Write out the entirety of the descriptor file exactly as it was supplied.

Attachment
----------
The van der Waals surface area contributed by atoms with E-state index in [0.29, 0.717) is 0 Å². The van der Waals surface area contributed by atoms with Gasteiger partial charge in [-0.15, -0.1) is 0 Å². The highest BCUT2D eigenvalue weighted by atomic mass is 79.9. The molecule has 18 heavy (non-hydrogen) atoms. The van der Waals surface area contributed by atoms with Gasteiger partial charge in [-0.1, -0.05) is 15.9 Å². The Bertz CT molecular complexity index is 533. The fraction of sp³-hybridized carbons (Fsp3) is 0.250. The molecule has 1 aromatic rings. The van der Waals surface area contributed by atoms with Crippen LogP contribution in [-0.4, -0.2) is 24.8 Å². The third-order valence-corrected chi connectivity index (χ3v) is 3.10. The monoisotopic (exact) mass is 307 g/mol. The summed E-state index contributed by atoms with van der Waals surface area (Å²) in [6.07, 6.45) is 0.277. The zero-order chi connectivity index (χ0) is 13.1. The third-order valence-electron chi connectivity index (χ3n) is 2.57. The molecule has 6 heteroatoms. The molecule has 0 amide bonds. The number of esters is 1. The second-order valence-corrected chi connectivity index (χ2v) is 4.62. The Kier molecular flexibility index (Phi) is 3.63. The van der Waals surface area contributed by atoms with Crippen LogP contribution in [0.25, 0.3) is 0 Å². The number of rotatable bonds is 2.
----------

The van der Waals surface area contributed by atoms with E-state index in [0.29, 0.717) is 0 Å². The van der Waals surface area contributed by atoms with Gasteiger partial charge in [-0.15, -0.1) is 0 Å². The highest BCUT2D eigenvalue weighted by atomic mass is 79.9. The molecule has 18 heavy (non-hydrogen) atoms. The van der Waals surface area contributed by atoms with Gasteiger partial charge in [-0.1, -0.05) is 15.9 Å². The Bertz CT molecular complexity index is 533. The fraction of sp³-hybridized carbons (Fsp3) is 0.250. The molecule has 1 aromatic rings. The van der Waals surface area contributed by atoms with Crippen LogP contribution in [-0.4, -0.2) is 24.8 Å². The third-order valence-corrected chi connectivity index (χ3v) is 3.10. The monoisotopic (exact) mass is 307 g/mol. The summed E-state index contributed by atoms with van der Waals surface area (Å²) in [6.07, 6.45) is 0.277. The zero-order chi connectivity index (χ0) is 13.1. The third-order valence-electron chi connectivity index (χ3n) is 2.57. The molecule has 6 heteroatoms. The molecule has 0 amide bonds. The number of esters is 1. The second-order valence-corrected chi connectivity index (χ2v) is 4.62. The Kier molecular flexibility index (Phi) is 3.63. The van der Waals surface area contributed by atoms with Crippen LogP contribution in [0.25, 0.3) is 0 Å². The number of rotatable bonds is 2.